Checking the legal risks of IT

Competent monitoring of IT initiatives by the directors of a company is becoming ever more necessary as information management assumes a more crucial role in the company and corporate governance comes under the microscope following high-profile scandals such as Enron.

Inefficient or failing IT is a legal risk to a business, lawyer Michael Wigley points out. Failure of IT systems may mean the organization can't meet its contractual commitment to customers, and directors could become liable. Security shortcomings could mean the loss of information or compromise of customer privacy.

Then there is the question of inadvertent virus transmission through poor controls, with damage to another company. This gave Wigley another chance to put up his example of failing to take due care over infection in a piggery; but he acknowledges that liability for virus transmission in IT is a more uncertain area of the law than it is in animal husbandry.

An IT manager should not be held to an absolute responsibility to be up with the latest fixes and precautions, he suggests, if the operation values the risk mitigation of staying away from the "bleeding edge".

Wigley and experienced CIO Jenny Mortimer outlined risks, strategies and appropriate lines of responsibility to a joint meeting of the NZ Computer Society and the Technology Law Society last week.

Although directors can hardly be expected to know IT in detail and must to a great extent rely on the advice of their experts, this means lines of communication between them must be good, Wigley and Mortimer note.

Recent guidelines on corporate governance published by the Institute of Directors discuss how direct the line between top management and IT management should be. "As a CIO, I preferred to report directly to the CEO," says Mortimer.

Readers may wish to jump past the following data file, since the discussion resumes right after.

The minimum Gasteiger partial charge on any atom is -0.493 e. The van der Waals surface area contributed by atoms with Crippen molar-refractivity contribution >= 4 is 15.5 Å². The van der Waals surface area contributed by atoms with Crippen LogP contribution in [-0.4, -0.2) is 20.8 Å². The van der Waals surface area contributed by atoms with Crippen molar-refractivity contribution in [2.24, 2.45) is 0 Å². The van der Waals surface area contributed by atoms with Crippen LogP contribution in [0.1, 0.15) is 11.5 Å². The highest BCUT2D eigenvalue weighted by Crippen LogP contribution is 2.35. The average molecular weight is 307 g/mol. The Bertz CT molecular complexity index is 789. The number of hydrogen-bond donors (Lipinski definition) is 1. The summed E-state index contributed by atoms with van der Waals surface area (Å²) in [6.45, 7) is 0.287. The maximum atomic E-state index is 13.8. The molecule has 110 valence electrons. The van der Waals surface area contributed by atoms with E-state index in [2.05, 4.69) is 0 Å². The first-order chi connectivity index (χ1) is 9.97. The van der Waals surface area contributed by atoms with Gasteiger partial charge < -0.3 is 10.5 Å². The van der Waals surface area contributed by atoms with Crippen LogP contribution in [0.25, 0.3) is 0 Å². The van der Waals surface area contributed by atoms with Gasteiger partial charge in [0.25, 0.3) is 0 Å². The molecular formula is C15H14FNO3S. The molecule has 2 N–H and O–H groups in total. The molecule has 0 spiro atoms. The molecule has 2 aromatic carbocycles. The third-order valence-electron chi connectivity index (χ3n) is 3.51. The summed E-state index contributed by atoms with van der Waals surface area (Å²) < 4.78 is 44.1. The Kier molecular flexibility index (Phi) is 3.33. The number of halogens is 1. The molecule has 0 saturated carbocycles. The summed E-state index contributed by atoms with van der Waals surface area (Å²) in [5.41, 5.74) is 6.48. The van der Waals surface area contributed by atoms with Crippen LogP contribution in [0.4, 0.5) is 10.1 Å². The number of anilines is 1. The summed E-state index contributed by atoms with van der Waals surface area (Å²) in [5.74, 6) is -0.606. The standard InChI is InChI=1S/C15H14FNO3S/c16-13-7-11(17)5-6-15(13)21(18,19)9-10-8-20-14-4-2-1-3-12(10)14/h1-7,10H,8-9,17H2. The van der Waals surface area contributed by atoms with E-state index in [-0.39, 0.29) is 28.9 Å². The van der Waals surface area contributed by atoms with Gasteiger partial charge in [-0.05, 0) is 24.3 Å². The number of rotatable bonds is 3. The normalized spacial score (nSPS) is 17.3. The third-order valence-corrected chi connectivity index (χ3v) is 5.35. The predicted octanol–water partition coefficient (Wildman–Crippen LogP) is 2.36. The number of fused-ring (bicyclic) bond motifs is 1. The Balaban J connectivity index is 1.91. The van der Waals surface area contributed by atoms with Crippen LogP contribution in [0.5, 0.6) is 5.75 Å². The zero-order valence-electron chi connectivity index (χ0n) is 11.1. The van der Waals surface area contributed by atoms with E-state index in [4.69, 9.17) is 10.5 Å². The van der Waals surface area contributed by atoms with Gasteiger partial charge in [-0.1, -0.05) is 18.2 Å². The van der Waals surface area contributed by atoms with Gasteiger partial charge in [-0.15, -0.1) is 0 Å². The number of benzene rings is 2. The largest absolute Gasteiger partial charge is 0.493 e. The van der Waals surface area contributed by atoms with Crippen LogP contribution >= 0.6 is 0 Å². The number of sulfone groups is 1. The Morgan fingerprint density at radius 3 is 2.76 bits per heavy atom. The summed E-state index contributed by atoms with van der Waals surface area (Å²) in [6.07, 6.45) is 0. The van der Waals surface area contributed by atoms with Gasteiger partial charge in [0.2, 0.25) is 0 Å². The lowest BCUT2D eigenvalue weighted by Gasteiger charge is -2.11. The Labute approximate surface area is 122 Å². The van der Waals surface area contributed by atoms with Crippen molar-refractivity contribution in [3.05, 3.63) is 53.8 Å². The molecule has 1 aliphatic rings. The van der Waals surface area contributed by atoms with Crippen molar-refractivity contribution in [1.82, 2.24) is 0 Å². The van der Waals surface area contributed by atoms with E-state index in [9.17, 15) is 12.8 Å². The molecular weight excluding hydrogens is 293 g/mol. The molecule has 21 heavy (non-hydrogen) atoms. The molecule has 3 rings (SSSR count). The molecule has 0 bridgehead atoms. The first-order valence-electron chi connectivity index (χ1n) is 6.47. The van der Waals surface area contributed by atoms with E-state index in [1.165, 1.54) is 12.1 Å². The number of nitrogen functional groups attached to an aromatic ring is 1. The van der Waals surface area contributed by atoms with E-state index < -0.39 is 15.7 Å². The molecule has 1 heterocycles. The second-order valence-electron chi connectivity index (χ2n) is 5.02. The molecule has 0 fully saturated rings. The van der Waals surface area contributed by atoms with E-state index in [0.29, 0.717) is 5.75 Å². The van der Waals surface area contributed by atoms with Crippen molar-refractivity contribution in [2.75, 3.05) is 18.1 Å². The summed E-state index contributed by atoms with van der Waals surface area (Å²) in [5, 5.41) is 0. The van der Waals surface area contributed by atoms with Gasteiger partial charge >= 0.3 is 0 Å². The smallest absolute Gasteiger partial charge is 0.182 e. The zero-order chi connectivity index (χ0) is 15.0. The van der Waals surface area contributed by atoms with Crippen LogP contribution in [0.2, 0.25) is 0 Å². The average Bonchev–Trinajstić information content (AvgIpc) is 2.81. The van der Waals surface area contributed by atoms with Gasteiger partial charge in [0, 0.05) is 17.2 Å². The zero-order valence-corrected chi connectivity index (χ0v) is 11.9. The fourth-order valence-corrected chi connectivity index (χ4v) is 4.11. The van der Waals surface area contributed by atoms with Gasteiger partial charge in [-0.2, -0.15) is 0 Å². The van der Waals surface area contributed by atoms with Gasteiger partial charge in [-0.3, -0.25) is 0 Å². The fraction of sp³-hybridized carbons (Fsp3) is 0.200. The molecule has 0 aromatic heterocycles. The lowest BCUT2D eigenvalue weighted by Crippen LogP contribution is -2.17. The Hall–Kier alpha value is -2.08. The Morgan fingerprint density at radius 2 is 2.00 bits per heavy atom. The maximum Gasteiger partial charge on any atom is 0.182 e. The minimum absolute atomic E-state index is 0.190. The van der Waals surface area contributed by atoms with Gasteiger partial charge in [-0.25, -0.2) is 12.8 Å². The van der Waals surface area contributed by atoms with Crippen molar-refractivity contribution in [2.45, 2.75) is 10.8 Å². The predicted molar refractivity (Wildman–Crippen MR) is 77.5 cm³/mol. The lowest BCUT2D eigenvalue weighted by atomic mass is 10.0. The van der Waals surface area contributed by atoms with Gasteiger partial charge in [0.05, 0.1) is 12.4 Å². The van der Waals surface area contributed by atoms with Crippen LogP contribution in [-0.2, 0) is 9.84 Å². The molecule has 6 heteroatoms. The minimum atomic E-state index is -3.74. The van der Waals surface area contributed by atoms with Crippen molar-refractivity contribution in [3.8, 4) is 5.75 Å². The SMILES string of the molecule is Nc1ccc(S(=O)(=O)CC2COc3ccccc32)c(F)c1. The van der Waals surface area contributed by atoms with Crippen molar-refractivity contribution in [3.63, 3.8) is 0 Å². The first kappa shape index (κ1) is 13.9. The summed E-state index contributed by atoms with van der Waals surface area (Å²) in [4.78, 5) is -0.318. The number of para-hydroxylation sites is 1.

Frequently the line is an indirect one, through the chief financial officer. While this can give the CIO considerable influence, says Mortimer, it can give an undue emphasis to the cost of IT in top management's eyes. The power of the CIO is often a "power to say no", she adds.

The advisability of a committee of the board specifically for IT is another moot point. The IOD guidelines recommend such a committee when an organization critically relies on IT. Its function is to check that IT is aligned with business strategy and planning, and that staff have appropriate skills. At least a board committee should be established for a major IT project the institute suggests.

A small number of companies overseas, including Novell and FedEx, have elevated responsibility for IT governance to their boards of directors in an attempt to ensure that they have high-level oversight of technology investments.

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